Archive - New Contact Information
Friday, December 11, 2009, 12:00 p.m. EDT
Members of the media are invited to attend a press availability period at noon on Friday, December 18, 2009 that will follow a scientific meeting evaluating the safety of soy infant formula. An independent panel of 14 scientists will evaluate the most current research on soy infant formula to determine whether exposure to soy infant formula is a risk to human development. The expert panel will also indentify data gaps and research needs. The panel is convened by the Center for the Evaluation of Risks to Human Reproduction (CERHR) of the National Institute of Environmental Health Sciences (NIEHS) and the National Toxicology Program (NTP).
Soy formula is fed to infants as a supplement or replacement for human milk or cow milk. Soy infant formula contains isoflavones such as genistein, daidzein, and glycitein. These isoflavones are naturally occurring plant estrogens, or phytoestrogens, found at relatively high levels in soybeans and some other plants that can mimic the effects of estrogen in the body. The panel will review available evidence to determine if phytoestrogens in soy infant formula adversely affects human development. The panel will report its findings to the NTP.
The NTP convened a panel in 2006 to evaluate soy formula and genistein. The NTP did not complete the evaluation or issue a final opinion on this topic. Since 2006, a substantial number of new publications have been published for these substances, therefore NTP CERHR determined that an updated evaluation of soy formula is needed before NTP could develop its opinion on this topic. The panel will use all available information to issue new levels of concern conclusions about soy formula.
- Wednesday, December 16, 8:30 a.m. to 5:00 p.m. EST (Time is set aside on December 16 for oral public comments, limited to seven minutes per speaker or organization.)
- Thursday, December 17, 8:30 a.m. to 5:00 p.m. EST
- Friday, December 18, 8:30 a.m. to noon EST
- Press Availability: Friday, December 18, 2008, approximately noon to 1:00 p.m. EST
The Hilton Alexandria Old Town
1767 King Street
Alexandria, VA 22314
The meeting is open to the public and the media. Details about the meeting, including panelists and agenda, are posted on the NTP Web site at http://cerhr.niehs.nih.gov/evals/genistein-soy/SoyFormulaUpdt/SoyFormula-mtg.html .
Media interested in attending the meeting or the press availability can contact Robin Mackar at 919-541-0073 or email your request to email@example.com.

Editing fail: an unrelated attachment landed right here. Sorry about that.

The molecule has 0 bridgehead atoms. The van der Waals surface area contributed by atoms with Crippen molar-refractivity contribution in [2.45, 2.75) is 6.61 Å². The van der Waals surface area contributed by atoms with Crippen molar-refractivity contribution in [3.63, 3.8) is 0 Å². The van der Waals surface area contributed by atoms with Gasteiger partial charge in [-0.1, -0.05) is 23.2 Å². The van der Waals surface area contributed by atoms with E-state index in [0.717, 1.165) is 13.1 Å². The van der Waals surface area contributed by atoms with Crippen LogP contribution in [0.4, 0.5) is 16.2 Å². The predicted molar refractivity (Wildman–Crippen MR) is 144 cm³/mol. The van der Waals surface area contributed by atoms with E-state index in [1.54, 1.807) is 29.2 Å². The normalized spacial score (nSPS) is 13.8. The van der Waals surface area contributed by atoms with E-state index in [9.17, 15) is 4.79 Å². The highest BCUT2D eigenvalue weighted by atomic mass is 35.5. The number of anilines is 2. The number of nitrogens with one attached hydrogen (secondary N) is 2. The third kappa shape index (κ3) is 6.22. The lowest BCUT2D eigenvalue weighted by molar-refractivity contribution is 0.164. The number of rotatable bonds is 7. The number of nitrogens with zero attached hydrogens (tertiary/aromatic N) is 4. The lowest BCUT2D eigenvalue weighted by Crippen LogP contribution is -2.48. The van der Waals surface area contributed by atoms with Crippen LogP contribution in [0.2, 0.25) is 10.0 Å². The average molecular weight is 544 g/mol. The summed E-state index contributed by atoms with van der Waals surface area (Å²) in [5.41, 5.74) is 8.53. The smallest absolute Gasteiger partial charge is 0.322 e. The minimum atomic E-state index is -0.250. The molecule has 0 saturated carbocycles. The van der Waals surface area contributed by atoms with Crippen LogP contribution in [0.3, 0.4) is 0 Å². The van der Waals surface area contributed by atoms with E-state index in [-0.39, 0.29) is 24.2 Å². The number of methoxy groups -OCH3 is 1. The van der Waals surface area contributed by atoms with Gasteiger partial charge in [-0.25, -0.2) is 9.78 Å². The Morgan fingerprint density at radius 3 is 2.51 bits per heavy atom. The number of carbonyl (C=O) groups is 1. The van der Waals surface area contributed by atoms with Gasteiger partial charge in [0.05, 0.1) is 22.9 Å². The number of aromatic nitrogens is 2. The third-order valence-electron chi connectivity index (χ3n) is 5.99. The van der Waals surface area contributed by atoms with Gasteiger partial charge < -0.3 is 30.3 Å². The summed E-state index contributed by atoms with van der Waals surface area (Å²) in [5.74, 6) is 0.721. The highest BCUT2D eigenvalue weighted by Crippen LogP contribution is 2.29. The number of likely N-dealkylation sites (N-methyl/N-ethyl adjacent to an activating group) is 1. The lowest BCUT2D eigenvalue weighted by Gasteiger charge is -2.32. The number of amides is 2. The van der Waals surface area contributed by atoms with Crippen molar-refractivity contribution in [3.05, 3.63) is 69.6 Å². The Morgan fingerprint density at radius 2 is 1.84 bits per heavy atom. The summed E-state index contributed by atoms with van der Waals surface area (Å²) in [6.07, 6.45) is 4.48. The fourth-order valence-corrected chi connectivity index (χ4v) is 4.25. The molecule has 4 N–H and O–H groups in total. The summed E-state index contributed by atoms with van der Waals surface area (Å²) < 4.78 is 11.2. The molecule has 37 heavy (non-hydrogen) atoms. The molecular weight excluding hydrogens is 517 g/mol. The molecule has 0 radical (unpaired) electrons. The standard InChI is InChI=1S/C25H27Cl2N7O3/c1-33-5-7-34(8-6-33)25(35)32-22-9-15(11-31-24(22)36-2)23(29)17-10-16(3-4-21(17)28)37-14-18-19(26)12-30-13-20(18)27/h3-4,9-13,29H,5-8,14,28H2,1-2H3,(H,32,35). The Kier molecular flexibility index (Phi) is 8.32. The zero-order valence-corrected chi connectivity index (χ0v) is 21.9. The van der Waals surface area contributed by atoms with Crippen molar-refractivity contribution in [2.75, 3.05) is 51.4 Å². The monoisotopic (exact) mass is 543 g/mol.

NIEHS supports research to understand the effects of the environment on human health and is part of NIH. For more information on environmental health topics, visit http://www.niehs.nih.gov (http://www.niehs.nih.gov/index.cfm) . Subscribe to one or more of the NIEHS news lists ( http://www.niehs.nih.gov/news/newslist/index.cfm (http://www.niehs.nih.gov/news/newsroom/newslist/index.cfm) ) to stay current on NIEHS news, press releases, grant opportunities, training, events, and publications.
The National Toxicology Program (NTP) is an interagency program established in 1978. The program was created as a cooperative effort to coordinate toxicology testing programs within the federal government, strengthen the science base in toxicology, develop and validate improved testing methods, and provide information about potentially toxic chemicals to health, regulatory, and research agencies, scientific and medical communities, and the public. The NTP is headquartered at the National Institute of Environmental Health Sciences (NIEHS). For additional information, visit http://ntp.niehs.nih.gov .
About the National Institutes of Health (NIH): NIH, the nation's medical research agency, includes 27 Institutes and Centers and is a component of the U.S. Department of Health and Human Services. NIH is the primary federal agency conducting and supporting basic, clinical, and translational medical research, and is investigating the causes, treatments, and cures for both common and rare diseases. For more information about NIH and its programs, visit http://www.nih.gov (http://www.nih.gov/) .
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